The School of Politics
The Tunisian School of Politics aims to fill this gap. It is a place where young Tunisian politicians can learn about democratic politics. It emphasizes a culture of trust and dialogue: one that is characterized by listening to citizens’ concerns and working together with political opponents to find common ground. Some graduates of the Tunisian School of Politics have gone on to become Members of Parliament or government ministers. Others are active in training other members of their own parties and transferring the skills they learned.
The low turnout for the municipal elections show that there is still a lot of work to be done to consolidate democracy in Tunisia. The political parties need to win the trust of the public by behaving transparently and responding to the needs of the people who elected them. NIMD will continue to support Tunisia in this process by investing in a new generation of effective and trustworthy politicians.
The appeal of traditional institutions for political representation, such as political parties and legislatures, seems to be in decline in both established and developing democracies alike. Increasingly, new forms of political action and agendas emerge, including different forms of populism.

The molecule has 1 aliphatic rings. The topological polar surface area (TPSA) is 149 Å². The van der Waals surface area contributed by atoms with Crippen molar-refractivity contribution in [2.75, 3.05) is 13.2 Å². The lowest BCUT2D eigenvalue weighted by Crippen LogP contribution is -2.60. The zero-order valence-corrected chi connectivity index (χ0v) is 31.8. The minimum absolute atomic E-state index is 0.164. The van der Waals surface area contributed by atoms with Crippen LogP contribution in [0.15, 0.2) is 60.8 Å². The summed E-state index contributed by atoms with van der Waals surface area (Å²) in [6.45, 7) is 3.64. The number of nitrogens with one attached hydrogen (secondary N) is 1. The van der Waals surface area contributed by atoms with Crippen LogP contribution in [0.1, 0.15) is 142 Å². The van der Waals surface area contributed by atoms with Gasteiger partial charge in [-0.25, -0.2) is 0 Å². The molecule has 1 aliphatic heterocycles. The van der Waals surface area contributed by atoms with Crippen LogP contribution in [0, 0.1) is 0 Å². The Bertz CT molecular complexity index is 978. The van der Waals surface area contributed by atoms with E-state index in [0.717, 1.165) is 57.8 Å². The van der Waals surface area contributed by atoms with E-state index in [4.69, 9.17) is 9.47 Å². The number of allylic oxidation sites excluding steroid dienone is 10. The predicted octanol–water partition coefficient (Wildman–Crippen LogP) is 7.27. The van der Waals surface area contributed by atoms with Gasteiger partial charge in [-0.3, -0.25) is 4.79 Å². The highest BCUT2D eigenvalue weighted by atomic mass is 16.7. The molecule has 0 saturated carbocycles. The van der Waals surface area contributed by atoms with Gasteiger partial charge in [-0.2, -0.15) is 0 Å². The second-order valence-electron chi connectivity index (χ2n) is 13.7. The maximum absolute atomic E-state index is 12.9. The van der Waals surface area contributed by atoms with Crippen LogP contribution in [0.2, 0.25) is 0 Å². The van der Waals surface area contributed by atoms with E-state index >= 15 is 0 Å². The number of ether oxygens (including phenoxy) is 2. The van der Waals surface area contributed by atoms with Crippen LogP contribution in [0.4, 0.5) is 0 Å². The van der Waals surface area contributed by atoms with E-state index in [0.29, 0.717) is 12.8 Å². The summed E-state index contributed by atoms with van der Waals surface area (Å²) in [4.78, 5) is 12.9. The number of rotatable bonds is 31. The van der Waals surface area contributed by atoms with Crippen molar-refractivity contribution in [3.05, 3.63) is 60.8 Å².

The conference, which is set to take place on 18-20 June, will address whether populism – in all its different forms and shapes – signifies a potential demise of representative democracy, or if whether triggers a renewal.
Experts from across the globe will gather in the Belgian Senate in Brussels. Over the course of 10 sessions, they will address global action on social movements, party innovation, social media and legislation, among other topics.
Speakers at the conference will include:
Michelle Bachelet – Former President of Chile
Enrico Letta – Former Premier of Italy
Cas Mudde – Expert on populism
Delia Ferreira – Chair of Transparency International